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China defends its Trump trademark approvals as in line with law


´╗┐BEIJING U.S. President Donald Trump was granted initial approval on dozens of new trademarks in China because they met legal standards, a senior Chinese commercial official said on Friday. China's trademark office in recent weeks green-lighted 38 trademark applications linked to Trump, giving the U.S. president and his family protection were they to develop the "Trump" brand in the market. The ties between politics and business have, however, prompted concern from politicians and rights groups who say the president could face potential conflicts of interest related to the extensive business affairs of his family. Some U.S. law makers have raised questions about whether Trump's position as president could prompt preferential treatment of his businesses.

China examines millions of trademark applications every year and they are processed according to schedule, Zhang Mao, the head of China's State Administration for Industry and Commerce (SAIC), told reporters after a briefing on the sidelines of the country's annual parliament session."Our trademark examination process is open and transparent," said Zhang, whose SAIC runs the trademarks office. Asked by reporters whether their approval was at all linked to Trump's status as president, Zhang said: "(They) were processed completely according to trademark law. You can go check."

Trump, a wealthy real estate developer, has previously said he has handed over his business interests to a trust overseen by one of his sons and a Trump Organization executive. He can, however, revoke the trust at will and, as its sole beneficiary, remains linked to it financially. The trademarks - mostly variations in English and Chinese on the name "Donald Trump" - were given preliminary approval in two lists published by the trademark office on Feb. 27 and Monday.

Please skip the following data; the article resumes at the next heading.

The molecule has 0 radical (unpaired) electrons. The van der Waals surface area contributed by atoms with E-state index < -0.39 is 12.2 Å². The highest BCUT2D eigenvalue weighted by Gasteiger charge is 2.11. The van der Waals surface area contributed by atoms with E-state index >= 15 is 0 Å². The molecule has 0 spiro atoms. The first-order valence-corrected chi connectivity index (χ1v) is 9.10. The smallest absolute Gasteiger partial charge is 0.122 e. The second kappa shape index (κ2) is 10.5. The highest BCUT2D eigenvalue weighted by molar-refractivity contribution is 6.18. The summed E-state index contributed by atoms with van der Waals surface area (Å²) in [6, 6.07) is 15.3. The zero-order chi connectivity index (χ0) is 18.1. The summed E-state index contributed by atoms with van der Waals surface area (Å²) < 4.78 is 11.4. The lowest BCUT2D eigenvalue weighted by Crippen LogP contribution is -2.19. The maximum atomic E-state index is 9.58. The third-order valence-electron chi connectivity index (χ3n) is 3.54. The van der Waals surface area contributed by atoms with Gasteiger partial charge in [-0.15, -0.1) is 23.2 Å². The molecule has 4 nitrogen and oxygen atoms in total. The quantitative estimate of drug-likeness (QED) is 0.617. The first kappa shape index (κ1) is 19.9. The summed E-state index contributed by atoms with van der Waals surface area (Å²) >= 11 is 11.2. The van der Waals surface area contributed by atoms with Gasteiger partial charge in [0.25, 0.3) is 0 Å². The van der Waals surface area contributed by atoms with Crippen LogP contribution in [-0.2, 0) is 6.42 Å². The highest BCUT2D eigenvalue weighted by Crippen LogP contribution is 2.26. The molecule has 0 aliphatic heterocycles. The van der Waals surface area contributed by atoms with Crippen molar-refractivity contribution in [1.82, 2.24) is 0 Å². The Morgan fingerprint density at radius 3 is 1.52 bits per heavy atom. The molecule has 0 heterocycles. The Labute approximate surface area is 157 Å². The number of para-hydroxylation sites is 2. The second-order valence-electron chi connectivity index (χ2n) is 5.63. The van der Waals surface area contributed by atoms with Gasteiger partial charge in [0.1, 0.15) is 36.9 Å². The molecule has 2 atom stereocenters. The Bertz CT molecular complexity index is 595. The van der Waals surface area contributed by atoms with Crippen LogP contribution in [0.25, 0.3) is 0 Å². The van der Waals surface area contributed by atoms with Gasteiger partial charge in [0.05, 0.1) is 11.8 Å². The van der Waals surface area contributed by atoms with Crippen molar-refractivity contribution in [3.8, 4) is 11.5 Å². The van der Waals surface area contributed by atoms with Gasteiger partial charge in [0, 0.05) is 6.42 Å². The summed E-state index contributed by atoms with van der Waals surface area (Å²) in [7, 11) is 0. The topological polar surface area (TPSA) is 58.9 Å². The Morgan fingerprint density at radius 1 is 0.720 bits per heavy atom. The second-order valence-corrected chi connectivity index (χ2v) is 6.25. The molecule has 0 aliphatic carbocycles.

They cover business areas including branded spas, massage parlours, golf clubs, hotels, insurance, finance and real estate companies, retail shops, restaurants, bars, and bodyguards. Trump's lawyers applied for the trademarks in April last year, mostly registered to "Donald J. Trump" and listing to the address of Trump Tower on Fifth Avenue in New York. The preliminary approvals are open to be challenged for around a 90-day period. Barring objections they will be formally registered in late May and early June respectively. Trump and his family, like many business owners, hold trademarks around the world, from business sectors such as apparel in the Philippines to golf clubs in Australia and property in Japan and South Korea.

South Korea court reassigns Samsung chiefs case amid questions about judg...


´╗┐A South Korean court said on Friday it has reassigned Samsung Group chief Jay Y. Lee's bribery trial to another judge, following questions about the previous judge's connection to a woman Lee is accused of bribing. A Seoul Central District Court spokesman said the case had been reassigned following a request from judge Lee Young-hoon, who presided over the March 9 pre-trial hearing for Jay Lee and four former and current Samsung Group executives in what has been dubbed by some as the "trial of the century". The spokesman declined to comment on the reason for the reassignment. But the decision comes a day after an opposition lawmaker accused Lee Young-hoon's father-in-law of being a financial sponsor for Choi Soon-sil, a confidant of former president Park Geun-hye and a central figure in the graft scandal that led to Park's removal from office and the Samsung chief's indictment.

Park was dismissed as president by the Constitutional Court on Friday last week and has been summoned by prosecution for questioning as a suspect in the graft investigation. The special prosecution team that indicted the Samsung chief accused Park of colluding with Choi to pressure big businesses to contribute to non-profit foundations backing her administration's initiatives.

The court said in a statement to Reuters on Thursday that Lee Young-hoon's father-in-law had denied the allegations and had not met or contacted Choi or her family since the assassination of Park's father, former president Park Chung-hee, in 1979. Legal representatives for Jay Y. Lee, vice chairman and director at Samsung Electronics Co Ltd, could not be immediately reached for comment, and Samsung Electronics declined to comment.

Jay Y. Lee was indicted on Feb. 28 by a special prosecution team on several charges including pledging 43 billion won